Celebrate Constitution Day at the National Archives!
September 3, 2015
On September 17 join us in celebrating Constitution Day on the anniversary of the signing of one of our founding documents, exploring what it really means to be “We the people . . ” It is also Citizenship Day, welcoming and honoring new American citizens.
This Constitution Day consider making a donation to the National Archives Foundation. A gift of just $10 helps the National Archives teach the next generation of citizen leaders the American story.
The Constitution of the United States was drafted by James Madison, and was signed by members of the Constitutional Convention in Independence Hall, Philadelphia, on September 17, 1787. Each of the colonies was presented with a copy of the Constitution, but the original and only signed copy of the Constitution resides in the Rotunda of the National Archives in Washington, DC. The first Constitution Day was recognized in Iowa in 1911, and in the mid 1900s, the holiday became known as “I am American Day,” a celebration of what it meant to be a citizen. In 2004, Congress officially recognized September 17 as Constitution and Citizenship Day.
Did you know…?
- The Constitution of the United States is the oldest written national Constitution still in existence.
- On May 29, 1790, Rhode Island voted by two votes to ratify the Constitution and became a part of the United States. It was the last state to ratify the document, but is not represented by signatures on the original document.
- “Pennsylvania” is misspelled with a single “n” in the list of signatories on the last page, though it is spelled correctly earlier in the document (Article 1, Section 2).
To celebrate this momentous document and its influence on American history and culture throughout the past 228 years, join us at the National Archives for a packed day of free public programming for all ages!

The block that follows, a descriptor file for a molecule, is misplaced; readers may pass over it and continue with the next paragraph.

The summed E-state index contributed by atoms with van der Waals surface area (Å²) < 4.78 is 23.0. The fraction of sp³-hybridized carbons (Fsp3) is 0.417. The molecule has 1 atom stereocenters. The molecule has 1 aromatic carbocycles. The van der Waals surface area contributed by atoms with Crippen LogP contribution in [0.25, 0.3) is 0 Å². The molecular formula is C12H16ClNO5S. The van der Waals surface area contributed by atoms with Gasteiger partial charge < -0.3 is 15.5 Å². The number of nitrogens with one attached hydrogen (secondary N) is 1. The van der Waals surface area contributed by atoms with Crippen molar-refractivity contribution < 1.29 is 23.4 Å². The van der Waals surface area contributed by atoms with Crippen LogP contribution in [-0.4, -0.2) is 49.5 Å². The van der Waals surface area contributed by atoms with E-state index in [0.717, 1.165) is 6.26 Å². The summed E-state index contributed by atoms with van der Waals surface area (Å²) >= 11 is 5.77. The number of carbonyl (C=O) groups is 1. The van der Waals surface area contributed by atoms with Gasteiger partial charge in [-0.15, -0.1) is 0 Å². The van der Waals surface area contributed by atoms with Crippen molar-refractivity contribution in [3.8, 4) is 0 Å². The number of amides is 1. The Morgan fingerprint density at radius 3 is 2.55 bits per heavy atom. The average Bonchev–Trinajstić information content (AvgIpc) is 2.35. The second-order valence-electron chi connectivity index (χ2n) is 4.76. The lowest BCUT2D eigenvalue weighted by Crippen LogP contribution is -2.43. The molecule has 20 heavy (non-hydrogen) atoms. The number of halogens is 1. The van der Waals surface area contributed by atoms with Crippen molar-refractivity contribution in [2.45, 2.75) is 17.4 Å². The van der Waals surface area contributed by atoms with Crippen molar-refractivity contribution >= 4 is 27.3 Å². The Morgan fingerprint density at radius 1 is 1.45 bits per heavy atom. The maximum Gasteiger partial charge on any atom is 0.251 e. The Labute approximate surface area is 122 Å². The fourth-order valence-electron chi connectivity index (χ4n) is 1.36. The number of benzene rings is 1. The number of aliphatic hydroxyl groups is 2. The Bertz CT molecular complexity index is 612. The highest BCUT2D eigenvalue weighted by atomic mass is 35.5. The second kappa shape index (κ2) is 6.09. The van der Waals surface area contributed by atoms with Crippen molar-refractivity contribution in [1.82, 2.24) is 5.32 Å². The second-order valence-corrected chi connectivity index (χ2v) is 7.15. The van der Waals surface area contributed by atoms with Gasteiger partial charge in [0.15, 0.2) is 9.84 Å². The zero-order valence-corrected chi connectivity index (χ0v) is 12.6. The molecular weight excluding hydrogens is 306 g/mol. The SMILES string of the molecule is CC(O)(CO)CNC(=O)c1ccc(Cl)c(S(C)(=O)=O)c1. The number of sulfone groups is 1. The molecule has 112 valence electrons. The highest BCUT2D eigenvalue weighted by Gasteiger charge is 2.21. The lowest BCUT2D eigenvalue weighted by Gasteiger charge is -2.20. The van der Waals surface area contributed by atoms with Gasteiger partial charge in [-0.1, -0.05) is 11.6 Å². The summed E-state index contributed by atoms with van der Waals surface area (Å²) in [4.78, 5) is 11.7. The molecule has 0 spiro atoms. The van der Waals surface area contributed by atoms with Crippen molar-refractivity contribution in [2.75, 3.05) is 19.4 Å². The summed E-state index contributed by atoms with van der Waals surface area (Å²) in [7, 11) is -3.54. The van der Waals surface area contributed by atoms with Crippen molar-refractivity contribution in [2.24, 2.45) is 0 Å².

Senator Mike Lee will be discussing little-known stories behind six of the Constitution’s most indispensable provisions and how the courts, Congress and the executive branch have used the Constitution to their own advantage in Our Lost Constitution: The Willful Subversion of America’s Founding Document at noon in the William G. McGowan Theater.
For our younger citizens there will be Constitution Day Family Activities in the Boeing Learning Center from 1 pm until 4 pm. Children and adults alike can test their knowledge with the Preamble Scramble, make revolutionary-era paper wigs, and much more!
At 7 pm in the McGowan Theater, there will be a lively panel discussion on what the future holds for the Constitution, and what challenges the leaders of tomorrow may face in protecting the ideals enshrined in its provisions in The Young Madisons: Why a New Generation Is Standing Up for the Constitution.
If you want to get your own copy of the Constitution, celebrate “We the People,” or learn more about our founding documents – all while supporting civics education! – check out the wide selection available at the myArchives Store.